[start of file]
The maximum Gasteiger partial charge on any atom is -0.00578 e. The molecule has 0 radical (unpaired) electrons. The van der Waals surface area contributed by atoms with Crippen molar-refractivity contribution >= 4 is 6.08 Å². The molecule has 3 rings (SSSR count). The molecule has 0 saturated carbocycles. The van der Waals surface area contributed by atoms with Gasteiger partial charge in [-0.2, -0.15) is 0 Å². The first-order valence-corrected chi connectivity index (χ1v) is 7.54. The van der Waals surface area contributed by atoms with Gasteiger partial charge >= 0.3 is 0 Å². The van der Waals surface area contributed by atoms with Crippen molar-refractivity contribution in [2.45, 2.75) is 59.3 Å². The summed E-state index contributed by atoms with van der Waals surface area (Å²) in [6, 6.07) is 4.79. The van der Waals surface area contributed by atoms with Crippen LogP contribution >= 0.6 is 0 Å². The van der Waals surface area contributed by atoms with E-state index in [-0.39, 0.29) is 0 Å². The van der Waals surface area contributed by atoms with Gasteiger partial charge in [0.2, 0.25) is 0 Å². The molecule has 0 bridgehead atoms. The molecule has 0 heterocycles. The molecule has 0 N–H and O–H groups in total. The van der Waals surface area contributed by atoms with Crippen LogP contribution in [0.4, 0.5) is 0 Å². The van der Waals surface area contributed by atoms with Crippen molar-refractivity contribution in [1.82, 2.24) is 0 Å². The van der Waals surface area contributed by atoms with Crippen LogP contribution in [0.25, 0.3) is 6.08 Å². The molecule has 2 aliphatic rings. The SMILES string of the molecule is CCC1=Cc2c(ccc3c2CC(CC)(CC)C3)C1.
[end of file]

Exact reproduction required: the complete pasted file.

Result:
The maximum Gasteiger partial charge on any atom is -0.00578 e. The molecule has 0 radical (unpaired) electrons. The van der Waals surface area contributed by atoms with Crippen molar-refractivity contribution >= 4 is 6.08 Å². The molecule has 3 rings (SSSR count). The molecule has 0 saturated carbocycles. The van der Waals surface area contributed by atoms with Gasteiger partial charge in [-0.2, -0.15) is 0 Å². The first-order valence-corrected chi connectivity index (χ1v) is 7.54. The van der Waals surface area contributed by atoms with Gasteiger partial charge >= 0.3 is 0 Å². The van der Waals surface area contributed by atoms with Crippen molar-refractivity contribution in [2.45, 2.75) is 59.3 Å². The summed E-state index contributed by atoms with van der Waals surface area (Å²) in [6, 6.07) is 4.79. The van der Waals surface area contributed by atoms with Crippen LogP contribution >= 0.6 is 0 Å². The van der Waals surface area contributed by atoms with E-state index in [-0.39, 0.29) is 0 Å². The van der Waals surface area contributed by atoms with Gasteiger partial charge in [0.2, 0.25) is 0 Å². The molecule has 0 bridgehead atoms. The molecule has 0 heterocycles. The molecule has 0 N–H and O–H groups in total. The van der Waals surface area contributed by atoms with Crippen LogP contribution in [0.4, 0.5) is 0 Å². The van der Waals surface area contributed by atoms with Crippen molar-refractivity contribution in [1.82, 2.24) is 0 Å². The van der Waals surface area contributed by atoms with Crippen LogP contribution in [0.25, 0.3) is 6.08 Å². The molecule has 2 aliphatic rings. The SMILES string of the molecule is CCC1=Cc2c(ccc3c2CC(CC)(CC)C3)C1.